The first class of applications relates to entertainment and education. Producers naturally map into Performers and Observers become Spectators. The architecture of SVSR naturally support a far larger number of spectators than performers and this, added with an easy mapping into some form of adaptive video streaming to spectators, makes it natural for the entertainment market. SVSR could lead to Karaoke-type applications on the Web or a Web version of TV entertainment shows like “American Idol,” as well as new educational group programs. Examples of other potential applications include animation characters that appear to be “jumping” on the display of a smart phone as the phone is being shaked. Likewise, the characters may be affected in other ways as determined by one or more sensors (motion, temperature, etc) located in, on, or associated with the phone or other mobile device. The entire sequence showing the character as affected by the phone or other mobile device may be shown or broadcast to Observers, with ads or comments inserted during the transitions. Collaborative endeavors in music, painting and other artistic endeavors for both adults and children are also potential applications.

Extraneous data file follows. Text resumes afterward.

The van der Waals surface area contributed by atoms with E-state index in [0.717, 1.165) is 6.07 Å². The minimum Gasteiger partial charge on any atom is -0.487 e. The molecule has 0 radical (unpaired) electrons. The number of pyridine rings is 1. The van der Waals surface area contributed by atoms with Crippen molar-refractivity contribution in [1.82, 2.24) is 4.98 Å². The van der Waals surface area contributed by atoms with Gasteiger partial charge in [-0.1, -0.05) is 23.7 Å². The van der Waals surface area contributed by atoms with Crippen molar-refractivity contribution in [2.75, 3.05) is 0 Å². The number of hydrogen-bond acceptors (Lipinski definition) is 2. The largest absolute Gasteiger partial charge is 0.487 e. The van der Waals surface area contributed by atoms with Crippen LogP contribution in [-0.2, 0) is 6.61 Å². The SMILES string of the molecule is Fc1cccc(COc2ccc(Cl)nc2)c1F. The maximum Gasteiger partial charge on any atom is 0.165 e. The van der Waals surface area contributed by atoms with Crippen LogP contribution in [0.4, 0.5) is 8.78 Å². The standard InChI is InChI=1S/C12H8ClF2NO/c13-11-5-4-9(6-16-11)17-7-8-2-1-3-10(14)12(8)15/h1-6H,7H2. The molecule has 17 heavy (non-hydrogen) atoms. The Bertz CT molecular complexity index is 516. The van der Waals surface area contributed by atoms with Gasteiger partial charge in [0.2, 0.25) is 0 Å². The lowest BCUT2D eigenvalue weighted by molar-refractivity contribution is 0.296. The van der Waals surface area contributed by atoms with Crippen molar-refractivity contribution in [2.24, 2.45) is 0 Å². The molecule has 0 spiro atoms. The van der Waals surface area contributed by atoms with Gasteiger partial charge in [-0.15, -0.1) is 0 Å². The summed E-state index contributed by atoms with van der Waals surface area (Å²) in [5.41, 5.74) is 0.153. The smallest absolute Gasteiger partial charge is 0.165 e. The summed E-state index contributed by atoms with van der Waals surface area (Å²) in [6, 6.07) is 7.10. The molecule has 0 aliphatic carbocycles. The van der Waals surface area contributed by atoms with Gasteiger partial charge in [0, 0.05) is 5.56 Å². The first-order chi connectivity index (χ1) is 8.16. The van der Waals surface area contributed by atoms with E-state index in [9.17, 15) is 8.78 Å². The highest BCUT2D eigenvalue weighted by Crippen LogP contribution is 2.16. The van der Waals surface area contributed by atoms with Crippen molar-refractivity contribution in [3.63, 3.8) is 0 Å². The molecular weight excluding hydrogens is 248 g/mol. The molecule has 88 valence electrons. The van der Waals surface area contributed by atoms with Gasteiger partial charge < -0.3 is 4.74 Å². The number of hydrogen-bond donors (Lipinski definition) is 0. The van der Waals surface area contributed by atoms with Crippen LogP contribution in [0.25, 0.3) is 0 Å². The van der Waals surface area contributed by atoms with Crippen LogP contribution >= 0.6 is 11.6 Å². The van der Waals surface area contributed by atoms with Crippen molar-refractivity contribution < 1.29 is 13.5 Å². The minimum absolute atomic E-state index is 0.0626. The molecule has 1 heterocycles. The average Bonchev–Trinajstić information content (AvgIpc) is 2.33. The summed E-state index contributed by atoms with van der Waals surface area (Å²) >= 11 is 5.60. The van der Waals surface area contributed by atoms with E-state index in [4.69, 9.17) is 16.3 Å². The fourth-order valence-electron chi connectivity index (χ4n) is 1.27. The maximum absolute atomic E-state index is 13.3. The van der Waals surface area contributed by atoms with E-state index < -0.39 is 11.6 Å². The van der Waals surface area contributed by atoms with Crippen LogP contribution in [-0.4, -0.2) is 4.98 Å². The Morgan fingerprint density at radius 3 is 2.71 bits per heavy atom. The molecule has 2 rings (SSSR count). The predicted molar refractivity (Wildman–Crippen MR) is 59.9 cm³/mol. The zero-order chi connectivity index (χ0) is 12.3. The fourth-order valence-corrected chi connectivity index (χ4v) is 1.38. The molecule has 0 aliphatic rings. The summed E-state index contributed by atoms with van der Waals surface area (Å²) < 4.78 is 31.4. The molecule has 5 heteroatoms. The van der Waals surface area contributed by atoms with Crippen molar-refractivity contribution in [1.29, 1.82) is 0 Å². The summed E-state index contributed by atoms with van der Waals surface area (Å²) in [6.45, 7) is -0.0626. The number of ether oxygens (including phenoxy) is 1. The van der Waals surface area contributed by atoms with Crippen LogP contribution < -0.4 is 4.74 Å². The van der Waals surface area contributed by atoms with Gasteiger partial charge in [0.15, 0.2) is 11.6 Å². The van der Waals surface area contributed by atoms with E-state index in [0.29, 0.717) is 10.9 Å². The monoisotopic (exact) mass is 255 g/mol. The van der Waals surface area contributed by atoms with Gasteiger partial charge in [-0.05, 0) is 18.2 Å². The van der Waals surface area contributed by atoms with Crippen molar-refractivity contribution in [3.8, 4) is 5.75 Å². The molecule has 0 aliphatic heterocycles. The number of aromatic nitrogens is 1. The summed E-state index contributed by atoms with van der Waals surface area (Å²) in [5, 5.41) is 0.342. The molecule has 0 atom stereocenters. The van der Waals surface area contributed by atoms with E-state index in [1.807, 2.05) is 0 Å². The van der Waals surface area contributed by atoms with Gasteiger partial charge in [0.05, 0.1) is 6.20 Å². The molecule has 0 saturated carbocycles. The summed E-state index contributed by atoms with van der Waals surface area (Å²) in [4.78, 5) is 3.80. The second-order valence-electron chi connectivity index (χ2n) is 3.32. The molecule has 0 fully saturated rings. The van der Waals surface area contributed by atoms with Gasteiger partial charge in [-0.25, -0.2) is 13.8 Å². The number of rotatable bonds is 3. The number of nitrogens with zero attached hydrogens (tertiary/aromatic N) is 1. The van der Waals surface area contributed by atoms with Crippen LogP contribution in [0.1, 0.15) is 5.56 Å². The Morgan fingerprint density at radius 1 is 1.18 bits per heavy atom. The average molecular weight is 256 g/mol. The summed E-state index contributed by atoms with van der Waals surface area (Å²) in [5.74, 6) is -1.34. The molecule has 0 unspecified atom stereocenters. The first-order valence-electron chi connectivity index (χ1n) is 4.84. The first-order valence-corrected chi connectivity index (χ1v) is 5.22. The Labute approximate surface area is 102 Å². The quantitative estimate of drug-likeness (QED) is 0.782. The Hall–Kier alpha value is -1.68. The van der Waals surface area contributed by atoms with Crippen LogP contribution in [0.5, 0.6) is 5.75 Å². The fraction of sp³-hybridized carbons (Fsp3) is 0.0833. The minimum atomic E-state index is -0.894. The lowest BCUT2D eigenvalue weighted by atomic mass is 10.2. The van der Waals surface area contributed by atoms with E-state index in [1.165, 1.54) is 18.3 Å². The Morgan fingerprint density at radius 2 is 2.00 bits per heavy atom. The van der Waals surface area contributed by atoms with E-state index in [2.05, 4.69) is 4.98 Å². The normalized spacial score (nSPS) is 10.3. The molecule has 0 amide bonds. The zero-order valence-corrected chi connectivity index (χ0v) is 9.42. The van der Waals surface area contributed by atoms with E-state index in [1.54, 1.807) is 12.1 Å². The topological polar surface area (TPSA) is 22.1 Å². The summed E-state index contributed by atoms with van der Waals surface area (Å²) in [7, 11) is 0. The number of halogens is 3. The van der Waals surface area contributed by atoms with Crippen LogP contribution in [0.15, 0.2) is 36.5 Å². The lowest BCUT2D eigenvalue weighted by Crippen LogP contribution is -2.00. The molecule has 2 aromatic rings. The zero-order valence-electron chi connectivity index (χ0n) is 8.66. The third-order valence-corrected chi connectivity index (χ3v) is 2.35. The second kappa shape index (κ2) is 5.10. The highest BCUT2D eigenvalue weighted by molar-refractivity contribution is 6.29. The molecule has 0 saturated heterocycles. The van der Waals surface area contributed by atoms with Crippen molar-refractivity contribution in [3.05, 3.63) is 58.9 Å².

The second illustrative class of applications for SVSR focuses primarily on the low latency advantage of SVSR and its ability to create cPackets. Typically these applications will have a small number of both Producers and Observers at any one time. Examples of such applications are scientific, training and industrial type of applications